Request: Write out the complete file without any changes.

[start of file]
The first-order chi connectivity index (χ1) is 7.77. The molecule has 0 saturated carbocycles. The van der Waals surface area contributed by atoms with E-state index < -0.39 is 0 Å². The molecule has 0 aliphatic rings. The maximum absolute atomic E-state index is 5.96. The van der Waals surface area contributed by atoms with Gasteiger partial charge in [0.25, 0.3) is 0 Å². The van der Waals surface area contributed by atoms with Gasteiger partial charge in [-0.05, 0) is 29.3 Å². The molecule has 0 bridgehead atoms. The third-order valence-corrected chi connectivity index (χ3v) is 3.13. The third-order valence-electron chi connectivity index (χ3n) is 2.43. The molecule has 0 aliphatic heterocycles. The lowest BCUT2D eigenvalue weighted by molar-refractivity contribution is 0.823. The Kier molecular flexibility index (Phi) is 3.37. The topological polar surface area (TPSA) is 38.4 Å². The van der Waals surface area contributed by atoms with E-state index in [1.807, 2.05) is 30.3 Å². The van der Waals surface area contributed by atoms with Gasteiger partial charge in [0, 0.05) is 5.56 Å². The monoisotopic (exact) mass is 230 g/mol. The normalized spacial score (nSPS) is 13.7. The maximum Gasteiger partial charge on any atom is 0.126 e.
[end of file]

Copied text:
The first-order chi connectivity index (χ1) is 7.77. The molecule has 0 saturated carbocycles. The van der Waals surface area contributed by atoms with E-state index < -0.39 is 0 Å². The molecule has 0 aliphatic rings. The maximum absolute atomic E-state index is 5.96. The van der Waals surface area contributed by atoms with Gasteiger partial charge in [0.25, 0.3) is 0 Å². The van der Waals surface area contributed by atoms with Gasteiger partial charge in [-0.05, 0) is 29.3 Å². The molecule has 0 bridgehead atoms. The third-order valence-corrected chi connectivity index (χ3v) is 3.13. The third-order valence-electron chi connectivity index (χ3n) is 2.43. The molecule has 0 aliphatic heterocycles. The lowest BCUT2D eigenvalue weighted by molar-refractivity contribution is 0.823. The Kier molecular flexibility index (Phi) is 3.37. The topological polar surface area (TPSA) is 38.4 Å². The van der Waals surface area contributed by atoms with E-state index in [1.807, 2.05) is 30.3 Å². The van der Waals surface area contributed by atoms with Gasteiger partial charge in [0, 0.05) is 5.56 Å². The monoisotopic (exact) mass is 230 g/mol. The normalized spacial score (nSPS) is 13.7. The maximum Gasteiger partial charge on any atom is 0.126 e.